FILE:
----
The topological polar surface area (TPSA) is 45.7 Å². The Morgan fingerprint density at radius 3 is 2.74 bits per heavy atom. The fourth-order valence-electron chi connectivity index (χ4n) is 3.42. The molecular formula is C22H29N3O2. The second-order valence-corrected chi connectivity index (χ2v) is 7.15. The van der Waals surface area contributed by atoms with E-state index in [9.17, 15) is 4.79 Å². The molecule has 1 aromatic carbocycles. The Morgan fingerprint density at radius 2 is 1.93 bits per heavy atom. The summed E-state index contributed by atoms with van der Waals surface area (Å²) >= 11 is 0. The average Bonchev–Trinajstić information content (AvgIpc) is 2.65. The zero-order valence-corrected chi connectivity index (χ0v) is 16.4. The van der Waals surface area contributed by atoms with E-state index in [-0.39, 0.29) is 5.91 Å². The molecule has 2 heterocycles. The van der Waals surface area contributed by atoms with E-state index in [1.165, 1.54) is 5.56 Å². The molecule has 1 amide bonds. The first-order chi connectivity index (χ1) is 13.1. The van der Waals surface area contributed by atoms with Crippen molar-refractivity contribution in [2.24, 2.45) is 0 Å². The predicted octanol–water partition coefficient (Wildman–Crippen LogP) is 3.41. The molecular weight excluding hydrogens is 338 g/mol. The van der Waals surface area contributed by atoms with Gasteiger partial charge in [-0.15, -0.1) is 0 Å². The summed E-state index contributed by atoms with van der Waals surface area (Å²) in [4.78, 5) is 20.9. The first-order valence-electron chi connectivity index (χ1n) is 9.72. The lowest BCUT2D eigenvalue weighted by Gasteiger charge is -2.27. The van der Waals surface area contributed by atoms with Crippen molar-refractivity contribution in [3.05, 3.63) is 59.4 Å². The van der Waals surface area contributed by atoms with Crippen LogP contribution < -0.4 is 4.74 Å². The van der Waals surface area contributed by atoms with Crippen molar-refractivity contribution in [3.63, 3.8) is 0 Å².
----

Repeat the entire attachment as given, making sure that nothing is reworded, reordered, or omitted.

The topological polar surface area (TPSA) is 45.7 Å². The Morgan fingerprint density at radius 3 is 2.74 bits per heavy atom. The fourth-order valence-electron chi connectivity index (χ4n) is 3.42. The molecular formula is C22H29N3O2. The second-order valence-corrected chi connectivity index (χ2v) is 7.15. The van der Waals surface area contributed by atoms with E-state index in [9.17, 15) is 4.79 Å². The molecule has 1 aromatic carbocycles. The Morgan fingerprint density at radius 2 is 1.93 bits per heavy atom. The summed E-state index contributed by atoms with van der Waals surface area (Å²) >= 11 is 0. The average Bonchev–Trinajstić information content (AvgIpc) is 2.65. The zero-order valence-corrected chi connectivity index (χ0v) is 16.4. The van der Waals surface area contributed by atoms with E-state index in [-0.39, 0.29) is 5.91 Å². The molecule has 2 heterocycles. The van der Waals surface area contributed by atoms with E-state index in [1.165, 1.54) is 5.56 Å². The molecule has 1 amide bonds. The first-order chi connectivity index (χ1) is 13.1. The van der Waals surface area contributed by atoms with Crippen molar-refractivity contribution in [2.24, 2.45) is 0 Å². The predicted octanol–water partition coefficient (Wildman–Crippen LogP) is 3.41. The molecular weight excluding hydrogens is 338 g/mol. The van der Waals surface area contributed by atoms with Gasteiger partial charge in [-0.15, -0.1) is 0 Å². The summed E-state index contributed by atoms with van der Waals surface area (Å²) in [4.78, 5) is 20.9. The first-order valence-electron chi connectivity index (χ1n) is 9.72. The lowest BCUT2D eigenvalue weighted by Gasteiger charge is -2.27. The van der Waals surface area contributed by atoms with Crippen molar-refractivity contribution in [3.05, 3.63) is 59.4 Å². The van der Waals surface area contributed by atoms with Crippen LogP contribution < -0.4 is 4.74 Å². The van der Waals surface area contributed by atoms with Crippen molar-refractivity contribution in [3.63, 3.8) is 0 Å².